The Tour Operators Margin Scheme

23rd January 2024

The Tour Operators Margin Scheme (TOMS) is a special scheme for businesses that buy in and resell travel, accommodation and certain other services. TOMS is an area of VAT which often rings alarm bells for businesses and can be quite daunting, but is it as complicated as many believe?

What is TOMS?

TOMS is essentially a simplification measure that allows a package of services to be provided as a single supply. Under the scheme:

  • VAT cannot be reclaimed on margin scheme supplies bought in for resale.
  • VAT does not have to be accounted for on the full selling price of the margin scheme supply, only on the difference between the VAT inclusive purchase price and the selling price.
  • There are special rules for determining the place, liability and time of such supplies.
  • VAT invoices cannot be issued for such supplies.
  • The value of the supply is the margin.

 Who must use TOMS?

In principle, it applies to anyone who buys in and resells travel facilities for the direct benefit of a traveller, irrespective of whether the supplies are used for business or private purposes. So, TOMS will apply to businesses that consider themselves tour operators, but crucially, any other businesses who engage in buying and supplying travel facilities may also be affected. They simply must only be buying in and reselling travel, accommodation and other services for TOMS to apply.

TOMS is therefore not only relevant to standard travel agents, for example, but also businesses that arrange conferences which include hotel accommodation for delegates, or charities organising overseas treks, to name just a couple of common examples.

Supplies covered by TOMS

A margin scheme supply is seen as a supply that is bought in by a business, and supplied without material alteration or further processing for the benefit of a traveller, by a tour operator from an establishment in the UK.

A ‘traveller’ is a person, including a business or local authority, who receives supplies of transport and/or accommodation, other than for the purposes of re-supply. In other words, TOMS will not apply if the services are being sold to a business for subsequent resale.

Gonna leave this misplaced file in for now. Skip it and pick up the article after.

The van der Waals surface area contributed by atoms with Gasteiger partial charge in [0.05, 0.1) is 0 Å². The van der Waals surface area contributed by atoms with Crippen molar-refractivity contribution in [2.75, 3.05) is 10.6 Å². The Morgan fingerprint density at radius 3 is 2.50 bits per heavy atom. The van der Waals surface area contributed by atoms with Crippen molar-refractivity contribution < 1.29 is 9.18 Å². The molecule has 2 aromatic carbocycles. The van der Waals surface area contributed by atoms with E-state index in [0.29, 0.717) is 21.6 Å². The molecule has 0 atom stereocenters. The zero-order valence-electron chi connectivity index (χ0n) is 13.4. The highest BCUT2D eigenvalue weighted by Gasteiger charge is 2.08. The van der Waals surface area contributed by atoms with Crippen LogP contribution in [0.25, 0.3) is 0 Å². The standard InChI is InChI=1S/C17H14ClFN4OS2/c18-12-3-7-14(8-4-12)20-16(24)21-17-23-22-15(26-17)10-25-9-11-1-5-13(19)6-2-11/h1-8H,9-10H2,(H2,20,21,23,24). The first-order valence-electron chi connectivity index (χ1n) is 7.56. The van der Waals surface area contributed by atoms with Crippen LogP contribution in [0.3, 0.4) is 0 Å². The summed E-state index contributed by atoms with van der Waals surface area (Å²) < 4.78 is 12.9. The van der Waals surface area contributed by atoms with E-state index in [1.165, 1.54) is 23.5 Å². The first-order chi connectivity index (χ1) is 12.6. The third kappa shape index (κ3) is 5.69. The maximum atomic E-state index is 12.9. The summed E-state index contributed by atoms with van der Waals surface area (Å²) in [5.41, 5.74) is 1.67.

Subject to meeting these conditions, margin scheme supplies would include:

  • Accommodation
  • Passenger transport
  • Transport hire
  • Use of special lounges at airports
  • Trips or excursions
  • Services of tour guides

Services which may be treated as margin scheme supplies, if supplied with one of the above, and which also meet the above conditions, will include:

  • Catering
  • Theatre tickets
  • Sports facilities

In some instances, the above bought in services will be supplied with services that are not bought in (in house supplies). These are essentially supplies from an entity’s own resources or supplies from purchases that have been bought in but materially altered or processed. For example, this could include coach transport where an operator owns or hires a coach and supplies a driver, fuel, etc.

If these in house supplies are supplied on their own, then they do not fall within TOMS.  However, if they are supplied with the margin scheme supplies detailed above, then they would fall within the scheme.

VAT liability of TOMS supplies

As noted above, VAT is only chargeable on the margin generated from the package of TOMS supplies but are subject to the place of supply rules.

Following Brexit, it is now relatively straight forward to identify when VAT should or should not be charged on the margin. If the tour is taking place in the UK, then UK VAT should be charged on the margin. However, if the tour is taking place outside of the UK, the place of supply is outside of the UK and the margin is zero rated for VAT purposes.

The main complexity regarding the place of supply of TOMS supplies is when this includes transport which is provided partly inside the UK and partly not. So, using the example of the coach transport mentioned above, if this was provided in the UK but the rest of the package was in relation to a trip in the EU, then there would be a requirement to apportion the margin and account for VAT on the element that relates to the UK part of the package, with the remainder being outside of the UK.

It should also be noted that where in house supplies are provided, the place of supply of these follows the general place of supply rules, even if they are provided as part of a package with margin scheme supplies.

What should businesses take into consideration?

There are clearly a number of complexities when it comes to TOMS. This includes the question of the place of supply, and the question of in house supplies being provided as part of a package of services, both of which are detailed above. However, in addition, other pitfalls include the recovery of VAT on associated costs and the question of whether the costs are direct costs to be included in the margin scheme calculations, or whether they are indirect costs outside of the margin scheme and on which VAT can be recovered.

Further complexities include the issues around the calculation of the margin itself, especially if there are discounts included and in house supplies as well, plus the time of the supply questions.

That said, even though there are complexities around TOMS, it is not as daunting as it looks and once it has been determined that the provided supplies fall within TOMS and a process has been established regarding the margin scheme calculations, then TOMS can become relatively straightforward.

If you do have any supplies which you do feel could fall within TOMS, please get in touch with Stephen Patey, VAT Senior Manager, or a member of our VAT team for further assistance.

Awards and Accreditations

Accounting Excellence Large Firm of the Year 2023
eprivateclient top accountancy firm 2023

Get in touch